Researchers from Mass General Brigham have been selected to participate in a four-year project that is getting underway immediately to improve the understanding of long-term outcomes for people who have been infected with COVID-19, and to prevent and treat long-term complications.

The area of study is known as PASC, which stands for Post-Acute Sequelae of SARS-CoV-2 infection.

The National Institutes of Health in February announced the research initiative, with plans for a nationwide multi-cohort study and hopes for learning more about how the virus may lead to widespread and lasting symptoms in a segment of the population known as long-haulers.

Mass General Brigham announced Monday that it has been selected to participate.

Its team will be led by Andrea Foulkes, chief of biostatistics at Massachusetts General Hospital; Elizabeth Karlson, director of rheumatic disease epidemiology at Brigham and Women’s Hospital; and Shawn Murphy, chief research information officer at Mass General Brigham; and will include complementary teams from Harvard Medical School and Harvard T.H. Chan School of Public Health.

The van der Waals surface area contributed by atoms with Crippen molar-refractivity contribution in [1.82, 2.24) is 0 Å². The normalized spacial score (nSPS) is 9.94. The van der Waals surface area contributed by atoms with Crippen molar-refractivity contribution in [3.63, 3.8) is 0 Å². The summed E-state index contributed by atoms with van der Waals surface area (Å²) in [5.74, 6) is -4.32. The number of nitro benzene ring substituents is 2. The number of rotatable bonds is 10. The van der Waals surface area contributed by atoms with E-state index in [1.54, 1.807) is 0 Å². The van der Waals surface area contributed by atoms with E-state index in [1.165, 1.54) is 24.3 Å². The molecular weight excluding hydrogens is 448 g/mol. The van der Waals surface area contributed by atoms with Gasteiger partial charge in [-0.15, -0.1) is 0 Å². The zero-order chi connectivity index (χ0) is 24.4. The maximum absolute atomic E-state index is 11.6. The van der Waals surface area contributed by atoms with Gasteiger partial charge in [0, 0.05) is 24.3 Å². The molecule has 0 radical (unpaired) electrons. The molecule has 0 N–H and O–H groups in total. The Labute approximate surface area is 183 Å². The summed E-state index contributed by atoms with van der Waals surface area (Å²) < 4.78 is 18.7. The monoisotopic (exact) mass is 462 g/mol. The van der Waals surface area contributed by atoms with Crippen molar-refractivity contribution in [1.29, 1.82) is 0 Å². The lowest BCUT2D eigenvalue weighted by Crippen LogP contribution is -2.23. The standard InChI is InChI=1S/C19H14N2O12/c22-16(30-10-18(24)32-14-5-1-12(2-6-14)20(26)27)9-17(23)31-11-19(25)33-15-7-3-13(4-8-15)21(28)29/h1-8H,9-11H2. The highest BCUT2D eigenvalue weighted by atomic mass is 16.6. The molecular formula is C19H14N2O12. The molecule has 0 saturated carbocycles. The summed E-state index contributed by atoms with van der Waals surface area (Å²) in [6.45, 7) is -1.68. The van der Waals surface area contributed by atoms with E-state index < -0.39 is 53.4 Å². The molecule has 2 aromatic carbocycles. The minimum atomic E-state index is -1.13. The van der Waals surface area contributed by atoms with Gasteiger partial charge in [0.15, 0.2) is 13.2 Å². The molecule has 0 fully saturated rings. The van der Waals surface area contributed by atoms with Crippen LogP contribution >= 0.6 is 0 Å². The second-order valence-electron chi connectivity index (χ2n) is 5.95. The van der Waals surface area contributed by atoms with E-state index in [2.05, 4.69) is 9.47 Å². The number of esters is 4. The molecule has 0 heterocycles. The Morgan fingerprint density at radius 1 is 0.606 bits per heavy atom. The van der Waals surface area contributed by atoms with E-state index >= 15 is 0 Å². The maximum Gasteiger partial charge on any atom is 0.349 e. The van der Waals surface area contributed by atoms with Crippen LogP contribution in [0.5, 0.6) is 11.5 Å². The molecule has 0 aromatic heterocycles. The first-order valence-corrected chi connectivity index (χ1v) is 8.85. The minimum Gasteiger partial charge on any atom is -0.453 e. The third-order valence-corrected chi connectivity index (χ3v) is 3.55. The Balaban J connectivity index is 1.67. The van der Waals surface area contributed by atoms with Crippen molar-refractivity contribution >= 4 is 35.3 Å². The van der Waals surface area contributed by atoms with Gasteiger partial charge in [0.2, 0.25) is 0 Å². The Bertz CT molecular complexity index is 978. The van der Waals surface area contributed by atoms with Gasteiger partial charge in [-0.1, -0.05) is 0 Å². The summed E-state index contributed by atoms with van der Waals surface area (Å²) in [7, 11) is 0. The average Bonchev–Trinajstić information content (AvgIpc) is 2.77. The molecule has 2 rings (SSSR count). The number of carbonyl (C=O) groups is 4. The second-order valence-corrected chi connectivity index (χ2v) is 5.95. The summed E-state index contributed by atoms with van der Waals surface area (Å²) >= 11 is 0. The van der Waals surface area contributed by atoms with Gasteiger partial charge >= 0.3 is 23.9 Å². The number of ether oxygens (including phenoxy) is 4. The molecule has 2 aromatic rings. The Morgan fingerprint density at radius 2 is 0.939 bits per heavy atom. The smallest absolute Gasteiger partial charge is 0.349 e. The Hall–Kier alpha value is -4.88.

“Our hospitals have been on the frontlines of this devastating pandemic and we have mobilized every resource available, but we still don’t know for certain what the long-term health impacts will be for the tens of thousands of patients we cared for or how widespread the long-term public health consequences will be,” Anne Klibanski, president and CEO of Mass General Brigham, said in a statement. “Through research and discovery, Mass General Brigham is committed to being at the forefront of the public health response so that we can better understand this complicated illness for our patients and others who have been impacted – locally, nationally and throughout the world.”

(Copyright (c) 2024 State House News Service.

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